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Oxford Researches Feel COVID-19 Pandemic Will End On Its Own; Won’t Need A Vaccine

01/7 Oxford researches feel COVID-19 pandemic will end on its own; won’t need a vaccine

It has been over six months since we first heard of the coronavirus infection. While theories float around the origin and the first sighting of the deadly COVID-19 virus, scientists have been spending days to come up with a vaccine to prevent spread. From funding to speedy clearances, authorities are doing everything possible to have a vaccine ready to combat the surging cases.

02/7 When will we have a vaccine ready?

While promising developments are being made on the clinical trials front, there is no real surity that a vaccine might be our only ray of hope in these critical times. There was a claim which suggested that even with a vaccine, such as with Oxford-AstraZeneca’s prototype, it might only offer limited protection. There is also the possibility of side-effects emerging, or vaccine not working for everyone. And there’s growing resistance from the anti-vaxxers community.

Despite the world sighting its hope on producing a vaccine, an Oxford researcher feels that the COVID-19 pandemic, which has caused 5,00,000+ fatalities till now will vanish on its own without the need for a vaccine.

03/7 How and when will the pandemic end?

Professor Sunetra Gupta, a researcher based out of Oxford University feels that while a lot of studies are being done on vaccine efficacy, the COVID-19 might be just another pandemic like the flu, and we might not need anything special for the same:

Speaking to a media house, the professor said that COVID-19 only poses an extreme danger for those belonging to high-risk categories, and those who are healthy can recover quickly:

“What we’ve seen is that in normal, healthy people, who are not elderly or frail or don’t have comorbidities, this virus is not something to worry about no more than how we worry about flu,”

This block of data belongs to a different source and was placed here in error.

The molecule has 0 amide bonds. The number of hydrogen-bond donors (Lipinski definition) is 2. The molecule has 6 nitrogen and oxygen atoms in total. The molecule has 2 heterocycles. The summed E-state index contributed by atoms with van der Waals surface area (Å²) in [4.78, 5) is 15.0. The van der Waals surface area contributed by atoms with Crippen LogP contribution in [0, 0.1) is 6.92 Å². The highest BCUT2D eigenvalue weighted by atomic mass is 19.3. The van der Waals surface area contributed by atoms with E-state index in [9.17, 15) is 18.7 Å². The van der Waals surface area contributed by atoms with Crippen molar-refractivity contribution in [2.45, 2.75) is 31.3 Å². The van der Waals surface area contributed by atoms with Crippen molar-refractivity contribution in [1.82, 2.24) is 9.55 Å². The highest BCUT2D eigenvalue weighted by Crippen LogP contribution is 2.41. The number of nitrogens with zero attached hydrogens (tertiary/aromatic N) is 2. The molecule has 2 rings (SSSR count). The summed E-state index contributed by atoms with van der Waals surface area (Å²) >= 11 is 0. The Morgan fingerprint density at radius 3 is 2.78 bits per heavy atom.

04/7 Who should get the vaccine first?

She is also a staunch supporter of the fact that vaccine, even though it might be used, should ideally be used for those with low immunity or those who are at a vulnerable group.

“What we’ve seen is that in normal, healthy people, who are not elderly or frail or don’t have comorbidities, this virus is not something to worry about no more than how we worry about flu,”

05/7 COVID-19 less deadly than influenza outbreak?

Professor Gupta also mentioned that developing a vaccine for coronavirus is fairly easier than influenza, which was much more fatal for the human population.

“Hopefully with a lower death toll than influenza. I think it is fairly easy to make a vaccine for coronavirus. By the end of this summer, we should have proof that the vaccine works,”

She also said that while lockdowns across the globe helped curb the virus spread to an extent, they might not be the permanent non-pharmaceutical solution to fight the pandemic.

06/7 “Can’t depend on a vaccine alone,” says WHO official

Dr Sunetra’s statement might be in accordance with what the WHO said a month back.

Even as WHO has taken into account the speedy developments happening on the global front, an official from the health body once said that a ready vaccine for public deployment might take upto 4-5 years to happen and it would be wrong for the world to pin hopes on a vaccine alone. Other measures need to be put in place too.

07/7 How long does it really take for a vaccine to get ready?

While vaccines being developed and tested right now have been so far considered “safe” and “effective”, deployment and availability of a vaccine for the public will take a longer time. From the trials, testing out possible side-effects, costing and production, making an effective vaccine can sometimes take years. This is perhaps the first time a vaccine is being developed at such a fast pace.


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